Canada has been rated one of the best places to live because of its health care program. All residents of Canada have access to medical care. This is based on their need and regardless of their ability to pay.
In Canada, health care is publicly funded by both the federal and provincial governments. Nova Scotia’s Medical Services Insurance (MSI) is the provincial plan. It pays for the cost of:
- Medically required doctors’ services
- Some dental and optometric services
- Doctor referred specialist visits
- Certain hospital in-patient and out-patient services
Many employers offer their employees additional health care coverage to help cover the costs of prescriptions and other health services (ex. physiotherapy).
You can also apply for private health care insurance on your own.
NOTE: You should apply for your Nova Scotia Health Card (MSI) as soon as you arrive to Canada. To apply visit the Government of Nova Scotia website.
Hospitals and Clinics in Nova Scotia
To see all hospitals and clinics in Nova Scotia listed by the District Health Authority, visit the Nova Scotia Provincial Government website.
911 is an emergency only contact number that can be dialed anywhere in Nova Scotia. Wherever the call is made, you will be connected to the nearest emergency service provider. If you call it for anything other than an emergency, you could be fined.
Ambulance services are available throughout Nova Scotia, for both emergencies and patient transfers. Both types require a fee.
Medications and prescriptions
A doctor or nurse practitioner may choose to prescribe a medication to treat your condition. You can take a prescription to one of many pharmacies in drug stores, large grocery stores and some hospitals. A pharmacist will take the prescription and issue medications. It is important that you share any health problems and allergies with your doctor or nurse practitioner and pharmacist, and tell them what other medication you are currently taking.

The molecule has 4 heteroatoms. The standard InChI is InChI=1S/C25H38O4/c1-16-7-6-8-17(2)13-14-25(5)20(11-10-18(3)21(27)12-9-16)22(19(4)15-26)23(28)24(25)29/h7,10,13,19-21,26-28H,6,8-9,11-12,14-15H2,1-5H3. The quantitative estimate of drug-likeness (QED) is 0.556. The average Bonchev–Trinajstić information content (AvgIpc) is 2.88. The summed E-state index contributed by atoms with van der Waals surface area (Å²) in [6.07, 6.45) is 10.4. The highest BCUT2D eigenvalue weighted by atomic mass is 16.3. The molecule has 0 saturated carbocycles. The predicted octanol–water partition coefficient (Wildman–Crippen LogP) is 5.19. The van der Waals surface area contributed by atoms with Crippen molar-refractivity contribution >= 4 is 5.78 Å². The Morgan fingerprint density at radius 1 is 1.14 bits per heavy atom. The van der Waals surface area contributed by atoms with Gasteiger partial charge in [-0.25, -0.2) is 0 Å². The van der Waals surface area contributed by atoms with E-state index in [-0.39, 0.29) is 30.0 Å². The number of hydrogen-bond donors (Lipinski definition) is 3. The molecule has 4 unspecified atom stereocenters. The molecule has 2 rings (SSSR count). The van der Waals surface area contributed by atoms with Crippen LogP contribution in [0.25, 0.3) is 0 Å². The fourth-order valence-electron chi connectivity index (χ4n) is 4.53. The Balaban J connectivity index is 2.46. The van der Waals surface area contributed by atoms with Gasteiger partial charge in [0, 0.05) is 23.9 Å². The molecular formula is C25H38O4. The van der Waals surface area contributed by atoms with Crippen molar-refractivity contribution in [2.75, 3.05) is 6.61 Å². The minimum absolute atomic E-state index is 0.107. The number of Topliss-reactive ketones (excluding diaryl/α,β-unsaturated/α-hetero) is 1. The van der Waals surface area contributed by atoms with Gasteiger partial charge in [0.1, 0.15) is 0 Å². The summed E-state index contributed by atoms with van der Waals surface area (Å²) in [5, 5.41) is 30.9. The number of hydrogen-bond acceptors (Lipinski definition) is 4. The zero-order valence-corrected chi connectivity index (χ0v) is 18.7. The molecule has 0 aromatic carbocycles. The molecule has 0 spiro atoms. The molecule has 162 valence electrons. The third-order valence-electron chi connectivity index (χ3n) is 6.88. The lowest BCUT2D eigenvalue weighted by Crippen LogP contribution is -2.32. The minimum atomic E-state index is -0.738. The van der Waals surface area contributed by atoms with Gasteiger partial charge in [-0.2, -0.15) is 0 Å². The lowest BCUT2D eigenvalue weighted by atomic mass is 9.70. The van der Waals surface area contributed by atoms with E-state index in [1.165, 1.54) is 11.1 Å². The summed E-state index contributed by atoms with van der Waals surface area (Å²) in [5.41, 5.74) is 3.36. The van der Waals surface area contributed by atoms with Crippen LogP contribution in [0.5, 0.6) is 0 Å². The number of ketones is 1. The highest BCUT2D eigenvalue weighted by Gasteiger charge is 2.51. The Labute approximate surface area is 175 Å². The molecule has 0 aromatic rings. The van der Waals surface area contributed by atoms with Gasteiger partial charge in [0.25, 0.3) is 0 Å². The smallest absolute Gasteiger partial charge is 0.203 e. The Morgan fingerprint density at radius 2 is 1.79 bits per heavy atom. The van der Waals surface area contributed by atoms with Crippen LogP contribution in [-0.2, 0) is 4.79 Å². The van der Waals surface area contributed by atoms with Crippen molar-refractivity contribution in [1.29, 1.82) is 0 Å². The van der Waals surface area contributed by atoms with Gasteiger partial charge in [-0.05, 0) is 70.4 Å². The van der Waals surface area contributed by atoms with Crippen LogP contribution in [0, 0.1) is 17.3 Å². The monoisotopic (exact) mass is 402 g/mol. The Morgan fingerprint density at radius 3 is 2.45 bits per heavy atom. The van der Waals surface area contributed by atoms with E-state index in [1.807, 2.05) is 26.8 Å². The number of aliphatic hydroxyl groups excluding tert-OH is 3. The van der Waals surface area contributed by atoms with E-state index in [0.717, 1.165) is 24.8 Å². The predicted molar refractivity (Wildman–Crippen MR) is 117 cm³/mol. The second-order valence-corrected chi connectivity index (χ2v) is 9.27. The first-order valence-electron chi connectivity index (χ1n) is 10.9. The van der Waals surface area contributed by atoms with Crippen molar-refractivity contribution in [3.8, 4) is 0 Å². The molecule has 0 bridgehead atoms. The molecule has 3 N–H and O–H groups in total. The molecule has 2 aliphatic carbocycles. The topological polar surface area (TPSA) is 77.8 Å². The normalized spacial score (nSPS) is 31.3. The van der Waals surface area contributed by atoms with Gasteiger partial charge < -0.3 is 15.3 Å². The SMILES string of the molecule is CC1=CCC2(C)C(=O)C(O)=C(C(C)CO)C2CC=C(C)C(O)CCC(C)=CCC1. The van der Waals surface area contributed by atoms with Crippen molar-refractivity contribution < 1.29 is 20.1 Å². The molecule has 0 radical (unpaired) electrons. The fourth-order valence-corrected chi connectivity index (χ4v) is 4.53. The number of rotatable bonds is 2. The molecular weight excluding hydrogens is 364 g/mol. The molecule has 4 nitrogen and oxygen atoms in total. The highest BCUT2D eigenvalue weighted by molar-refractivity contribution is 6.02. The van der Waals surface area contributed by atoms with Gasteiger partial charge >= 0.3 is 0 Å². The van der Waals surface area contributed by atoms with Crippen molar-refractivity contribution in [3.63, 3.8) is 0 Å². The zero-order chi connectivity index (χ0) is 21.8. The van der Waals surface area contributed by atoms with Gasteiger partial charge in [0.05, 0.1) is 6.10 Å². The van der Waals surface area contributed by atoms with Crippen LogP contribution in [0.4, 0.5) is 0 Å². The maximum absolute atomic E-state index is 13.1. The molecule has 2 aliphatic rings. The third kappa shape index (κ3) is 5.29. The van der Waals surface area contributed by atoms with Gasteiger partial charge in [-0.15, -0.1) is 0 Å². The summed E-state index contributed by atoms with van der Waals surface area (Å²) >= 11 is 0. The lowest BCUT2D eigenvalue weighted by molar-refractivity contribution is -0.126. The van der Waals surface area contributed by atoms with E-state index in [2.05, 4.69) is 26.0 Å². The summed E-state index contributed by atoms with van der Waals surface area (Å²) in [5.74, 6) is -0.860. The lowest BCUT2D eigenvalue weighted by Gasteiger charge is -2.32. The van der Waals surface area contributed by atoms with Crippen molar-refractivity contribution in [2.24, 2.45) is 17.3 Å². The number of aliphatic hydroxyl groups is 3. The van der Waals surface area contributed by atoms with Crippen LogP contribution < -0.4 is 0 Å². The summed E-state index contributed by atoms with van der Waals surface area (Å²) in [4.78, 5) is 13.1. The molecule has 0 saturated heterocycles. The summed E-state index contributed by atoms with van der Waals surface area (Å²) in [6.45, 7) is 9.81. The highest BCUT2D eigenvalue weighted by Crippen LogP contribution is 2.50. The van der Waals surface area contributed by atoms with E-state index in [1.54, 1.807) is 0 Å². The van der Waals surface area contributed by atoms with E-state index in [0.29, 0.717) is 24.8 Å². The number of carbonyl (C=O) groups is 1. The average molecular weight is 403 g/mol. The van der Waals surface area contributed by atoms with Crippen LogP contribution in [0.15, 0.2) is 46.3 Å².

Your pharmacist will tell you about any possible complications that can arise from using the prescribed medication. They can also answer questions and address your health concerns.
Prescription medications are not covered by MSI. Private or complementary health insurance may help with the cost of prescription drugs.
In Canada, seeking help or counselling with your mental health is not looked upon as a sign of weakness. It is accepted as a way to improve our emotional well being.
When immigrating and settling, your mental health can sometimes be affected. There are many factors that could be a source of distress such as unemployment, being away from family and friends, financial instability and language or cultural differences.
The Nova Scotia Hospital offers a broad range of mental health programs in the Capital Health district. Resources such as the Nova Scotia division of the Canadian Mental Health Association and the Public Health Agency of Canada can help you with information on mental health, and direct you to other resources.
211 community and social services
211 is a service offered in Nova Scotia to help residents find community and social services. By dialling 211 on your phone or visiting the 211 website, users will easily and quickly be connected to the community and social services they need, wherever they are in the province. 211 offers interpretation services for over 100 languages.
811 non-emergency health information
When you dial 811 on your phone, a registered nurse can answer your health questions, and give you advice and information you need. 811 can support callers in more than 120 languages. More information can be found on the 811 website.